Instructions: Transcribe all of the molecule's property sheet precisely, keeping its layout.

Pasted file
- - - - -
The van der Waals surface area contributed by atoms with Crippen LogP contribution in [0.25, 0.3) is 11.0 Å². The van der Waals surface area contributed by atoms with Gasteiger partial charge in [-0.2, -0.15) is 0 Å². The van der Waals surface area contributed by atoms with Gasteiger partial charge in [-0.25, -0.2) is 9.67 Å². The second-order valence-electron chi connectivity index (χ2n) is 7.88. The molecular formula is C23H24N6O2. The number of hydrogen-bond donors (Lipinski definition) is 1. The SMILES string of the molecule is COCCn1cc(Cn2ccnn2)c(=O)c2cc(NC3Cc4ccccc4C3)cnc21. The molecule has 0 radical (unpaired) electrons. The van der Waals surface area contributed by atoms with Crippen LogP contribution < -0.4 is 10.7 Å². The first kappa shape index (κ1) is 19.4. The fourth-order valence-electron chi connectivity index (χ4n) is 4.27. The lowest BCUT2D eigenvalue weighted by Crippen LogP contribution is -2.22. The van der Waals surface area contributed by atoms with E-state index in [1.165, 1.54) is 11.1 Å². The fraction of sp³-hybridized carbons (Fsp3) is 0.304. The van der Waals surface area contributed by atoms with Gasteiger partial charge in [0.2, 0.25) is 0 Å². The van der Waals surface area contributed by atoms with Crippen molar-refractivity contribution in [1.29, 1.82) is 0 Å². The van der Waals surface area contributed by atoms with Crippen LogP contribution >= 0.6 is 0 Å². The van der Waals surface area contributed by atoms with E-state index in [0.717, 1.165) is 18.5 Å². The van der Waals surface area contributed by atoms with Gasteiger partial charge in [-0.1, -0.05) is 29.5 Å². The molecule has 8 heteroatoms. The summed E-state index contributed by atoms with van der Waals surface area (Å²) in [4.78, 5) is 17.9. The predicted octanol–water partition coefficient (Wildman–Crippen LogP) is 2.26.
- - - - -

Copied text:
The van der Waals surface area contributed by atoms with Crippen LogP contribution in [0.25, 0.3) is 11.0 Å². The van der Waals surface area contributed by atoms with Gasteiger partial charge in [-0.2, -0.15) is 0 Å². The van der Waals surface area contributed by atoms with Gasteiger partial charge in [-0.25, -0.2) is 9.67 Å². The second-order valence-electron chi connectivity index (χ2n) is 7.88. The molecular formula is C23H24N6O2. The number of hydrogen-bond donors (Lipinski definition) is 1. The SMILES string of the molecule is COCCn1cc(Cn2ccnn2)c(=O)c2cc(NC3Cc4ccccc4C3)cnc21. The molecule has 0 radical (unpaired) electrons. The van der Waals surface area contributed by atoms with Crippen LogP contribution < -0.4 is 10.7 Å². The first kappa shape index (κ1) is 19.4. The fourth-order valence-electron chi connectivity index (χ4n) is 4.27. The lowest BCUT2D eigenvalue weighted by Crippen LogP contribution is -2.22. The van der Waals surface area contributed by atoms with E-state index in [1.165, 1.54) is 11.1 Å². The fraction of sp³-hybridized carbons (Fsp3) is 0.304. The van der Waals surface area contributed by atoms with Gasteiger partial charge in [0.2, 0.25) is 0 Å². The van der Waals surface area contributed by atoms with Crippen molar-refractivity contribution in [1.29, 1.82) is 0 Å². The van der Waals surface area contributed by atoms with Crippen LogP contribution >= 0.6 is 0 Å². The van der Waals surface area contributed by atoms with E-state index in [0.717, 1.165) is 18.5 Å². The van der Waals surface area contributed by atoms with Gasteiger partial charge in [-0.1, -0.05) is 29.5 Å². The molecule has 8 heteroatoms. The summed E-state index contributed by atoms with van der Waals surface area (Å²) in [4.78, 5) is 17.9. The predicted octanol–water partition coefficient (Wildman–Crippen LogP) is 2.26.